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How to Develop a Cleaning Schedule for Your Busy Schedule

cleaning schedule

Life gets hectic and before you know it, chores have been neglected, and the bathroom looks like a truck stop. Busy family life isn’t always conducive to a clean home. But if the clutter and mess are getting to you, a cleaning schedule can help. With the right adjustments, it can disperse chores evenly among family members and keep you on track for a tidy, organized home. And, we’ve got some tips to get you started. 

Make a Comprehensive List

Before you can tackle all the cleaning, you need a list of all the jobs you want to get done. Walk through your house writing down everything from vacuuming the stairs to cleaning the bathroom mirror. We’re talking everything. Include daily, weekly, and monthly jobs on your list. You’ll divide them out by time frame in the next step. 

Chart It Out

Once you’ve made your list, you’ll need to organize it. Break it down into daily, weekly, and monthly tasks. Looking at your lists, decide how you want to organize your cleaning schedule. 

We have a few ideas to get your creative cleaning juices flowing. 

Daily/Weekly Checklist

With this method, you create a checklist for each day of the week. This method is easy to create and is a simple way for everyone in the family to see what needs to be done. You can list every little task or be more generic by only listing the room to be cleaned. For example, you would list “pick up living room” every day instead of “pick up toys, fold blankets, put away backpacks.”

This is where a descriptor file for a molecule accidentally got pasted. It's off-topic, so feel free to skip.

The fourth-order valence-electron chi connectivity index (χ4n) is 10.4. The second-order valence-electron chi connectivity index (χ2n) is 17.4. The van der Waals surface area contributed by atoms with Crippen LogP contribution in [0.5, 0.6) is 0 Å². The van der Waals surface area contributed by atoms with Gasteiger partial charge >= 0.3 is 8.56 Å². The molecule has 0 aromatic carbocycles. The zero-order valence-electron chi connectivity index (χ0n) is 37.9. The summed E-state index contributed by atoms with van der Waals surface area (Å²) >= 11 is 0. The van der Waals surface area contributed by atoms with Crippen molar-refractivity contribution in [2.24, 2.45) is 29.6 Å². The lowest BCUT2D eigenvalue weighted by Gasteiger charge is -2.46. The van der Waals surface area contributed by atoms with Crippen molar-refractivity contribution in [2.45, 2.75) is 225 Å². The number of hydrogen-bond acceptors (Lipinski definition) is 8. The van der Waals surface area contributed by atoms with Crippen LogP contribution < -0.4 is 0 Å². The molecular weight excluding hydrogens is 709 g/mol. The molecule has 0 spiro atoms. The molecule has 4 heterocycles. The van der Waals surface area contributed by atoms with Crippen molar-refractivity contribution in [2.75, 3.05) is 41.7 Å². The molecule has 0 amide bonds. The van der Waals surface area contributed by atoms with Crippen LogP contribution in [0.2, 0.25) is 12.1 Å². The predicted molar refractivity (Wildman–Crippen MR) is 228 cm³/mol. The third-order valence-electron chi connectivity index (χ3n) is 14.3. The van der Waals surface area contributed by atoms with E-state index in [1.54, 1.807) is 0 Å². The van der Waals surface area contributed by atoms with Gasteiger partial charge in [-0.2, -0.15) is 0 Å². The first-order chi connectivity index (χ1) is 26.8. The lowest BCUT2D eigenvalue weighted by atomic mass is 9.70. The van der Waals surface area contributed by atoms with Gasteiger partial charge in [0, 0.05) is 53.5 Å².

On the downside, you may not be able to look at your cleaning schedule for the whole month. You might have to keep a list or set a reminder for the monthly tasks. 

Monthly Calendar

If you like to see everything on display in front of you all at once, this method could be for you. You create a monthly calendar and list your cleaning tasks for a full month. Space is limited so you may not list every tiny task but instead, cluster them under a single heading. For example, your weekly “dusting” includes baseboards, ceiling fans, and on top of the cupboards, but you don’t list each of those places on the chart. 

Make Assignments

You’ve decided on your charting method, now to pass out the cleaning assignments. You could divvy out assignments based on the layout of your home. If you have a two or three story home you may vacuum the first floor every day and the others once a week. You could assign one person to do the vacuuming for the week no matter what day or floor it’s on. Or, you could assign someone to each floor. Rotate family members through different assignments so everyone gets with the worst jobs. 

You can adjust when and who does what based on your family schedule. If game days are crazy, keep the cleaning tasks light. If you’ve got a free afternoon, add one of the larger cleaning projects like cleaning out the fridge or wiping down all the kitchen cupboards. 

Keep your family schedule close at hand as you make assignments so that you’re fully utilizing everyone’s time and availability. 

Leave Space for Adjustments

Game schedules, concerts, parent meetings—your schedule won’t be the same week to week. It will take you time to figure out the best way to organize your cleaning and fit it around you’re already full life. Be flexible until you come up with a schedule that works for your family. Once you do, cleaning will feel like second nature, and your home won’t reflect the chaos of your family schedule.

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